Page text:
Technical Analysis: A Beginner’s Guide

Share This:

Technical Analysis is the type of analysis which is used to predict the prices through the study of the history of that asset, movement, behaviour and volume.

Technical Analysis delivers short term predictions of any security which has historical movement data.

It works on stocks, index, futures, options, commodities, and forex, etc.

People might wonder how stock prices tell the future movement of the price. The basic idea behind technical analysis is that people are emotionally connected to money. They buy and sell in similar patterns except for the experts.


Technical Analysis is the type of analysis which has nothing to do with the fundamentals of the underlying asset, however, any fundamental movement could overtake the assumptions of predictions by technical analysis.

Technical Analysis is completely opposite to the Fundamental Analysis.

A trader should have a point of view of the stock he is going to trade. A point of view includes determining the direction of the stock, the risk involved in it, expected reward on the trade and the expected holding period.

Technical Analysis allows you to do all of the above, like examining risk, determining the entry and exit levels, etc. However, there are some plus and minus points in it.

Let’s see a scenario,

Consider you are roaming as a tourist in some city, you don’t know, after visiting few places, you are hungry and you came up to a series of food stalls, but there are so many that you cannot decide where to eat.


You move to different stalls, taste something, see the ingredients, hygiene and other stuff, then decide which one is best. In this, you might eat good food, but there are so many stalls out there, so it would not be feasible for you to go towards each and every stall. So you visit 4 or 5 stalls and eat food.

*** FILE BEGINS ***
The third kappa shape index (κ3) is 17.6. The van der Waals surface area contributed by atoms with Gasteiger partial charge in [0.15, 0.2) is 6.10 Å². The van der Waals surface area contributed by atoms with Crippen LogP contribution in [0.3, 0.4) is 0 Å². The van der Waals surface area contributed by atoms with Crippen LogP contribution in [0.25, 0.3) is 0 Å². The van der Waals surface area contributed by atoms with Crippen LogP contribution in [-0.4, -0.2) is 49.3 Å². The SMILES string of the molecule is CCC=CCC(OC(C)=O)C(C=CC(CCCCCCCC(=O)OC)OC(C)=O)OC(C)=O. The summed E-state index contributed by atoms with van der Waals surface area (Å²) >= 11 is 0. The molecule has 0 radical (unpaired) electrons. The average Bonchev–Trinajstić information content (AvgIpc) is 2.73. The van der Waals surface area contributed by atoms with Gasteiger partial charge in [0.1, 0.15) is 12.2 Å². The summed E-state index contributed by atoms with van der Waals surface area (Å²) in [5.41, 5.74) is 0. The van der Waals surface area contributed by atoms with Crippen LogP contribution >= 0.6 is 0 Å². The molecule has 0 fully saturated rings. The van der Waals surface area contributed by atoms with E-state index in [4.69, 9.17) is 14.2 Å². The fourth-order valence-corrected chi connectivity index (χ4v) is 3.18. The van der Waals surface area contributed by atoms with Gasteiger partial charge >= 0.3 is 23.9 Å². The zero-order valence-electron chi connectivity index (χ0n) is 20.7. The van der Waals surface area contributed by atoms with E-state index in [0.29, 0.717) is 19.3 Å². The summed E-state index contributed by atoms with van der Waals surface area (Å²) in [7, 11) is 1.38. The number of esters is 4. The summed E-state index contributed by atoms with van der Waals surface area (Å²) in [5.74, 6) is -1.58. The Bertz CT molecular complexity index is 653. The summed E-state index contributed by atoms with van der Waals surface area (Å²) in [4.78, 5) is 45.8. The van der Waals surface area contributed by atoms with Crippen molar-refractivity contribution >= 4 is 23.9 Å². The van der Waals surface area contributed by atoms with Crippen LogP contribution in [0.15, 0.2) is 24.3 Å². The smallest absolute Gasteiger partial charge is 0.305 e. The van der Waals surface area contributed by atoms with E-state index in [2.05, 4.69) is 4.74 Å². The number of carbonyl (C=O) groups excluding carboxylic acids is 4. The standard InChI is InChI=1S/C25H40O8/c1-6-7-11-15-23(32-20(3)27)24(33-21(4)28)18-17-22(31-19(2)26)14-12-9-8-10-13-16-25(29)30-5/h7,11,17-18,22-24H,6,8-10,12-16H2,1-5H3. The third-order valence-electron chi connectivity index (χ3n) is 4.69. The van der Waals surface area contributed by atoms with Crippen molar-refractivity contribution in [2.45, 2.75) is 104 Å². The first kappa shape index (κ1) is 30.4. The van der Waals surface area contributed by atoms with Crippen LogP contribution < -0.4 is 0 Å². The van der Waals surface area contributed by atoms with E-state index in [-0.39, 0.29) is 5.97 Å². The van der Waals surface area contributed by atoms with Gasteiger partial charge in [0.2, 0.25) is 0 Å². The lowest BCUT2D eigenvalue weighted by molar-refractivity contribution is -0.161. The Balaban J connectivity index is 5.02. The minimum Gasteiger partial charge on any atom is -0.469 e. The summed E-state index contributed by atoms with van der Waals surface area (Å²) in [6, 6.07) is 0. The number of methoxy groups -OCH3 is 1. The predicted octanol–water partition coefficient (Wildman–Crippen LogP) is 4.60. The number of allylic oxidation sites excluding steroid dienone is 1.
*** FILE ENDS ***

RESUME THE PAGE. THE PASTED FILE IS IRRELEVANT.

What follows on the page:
You just examine the crowd on different stalls by just standing, watching people’s behaviour. The crowd gives you the vibe that the stall might have good food. you may be right or you may not as the crowd can’t be right always.

In the first case, it is more like a Fundamental Analysis where you study only 4 to 5 companies but thoroughly.

In the second case, it is like Technical Analysis where you analyze trends, volumes, etc.

Technical Analysis is for short term predictions as long term predictions can be more accurate by doing Fundamental Analysis.

You would not make a big return in a short term trade unless you are extremely lucky. Try to get low returns multiple times when the chances arrive.

There might be times when you would be in a loss, keep the stop loss and book as it is also the part of the game and try to cover it on other trades.

Therefore Technical Analysis is a research technique where you take a view in the movement of the price by using, charts, patterns, etc. However there are flexibilities in it, as there would be different market conditions, so make assumptions according to the market.


The technical analysis works on any tradable asset. While there are variations in doing Fundamental Analysis of different assets.

Technical Analysis doesn’t care about the overvaluation or undervaluation. It works on only historical data such as price and volume, etc.

The market knows everything that’s why the stock falls or flies, as there is some internal information about to come in public. Therefore the movement of the price is not meaningless, As a technical analyst, you can derive trading signals from the price movements.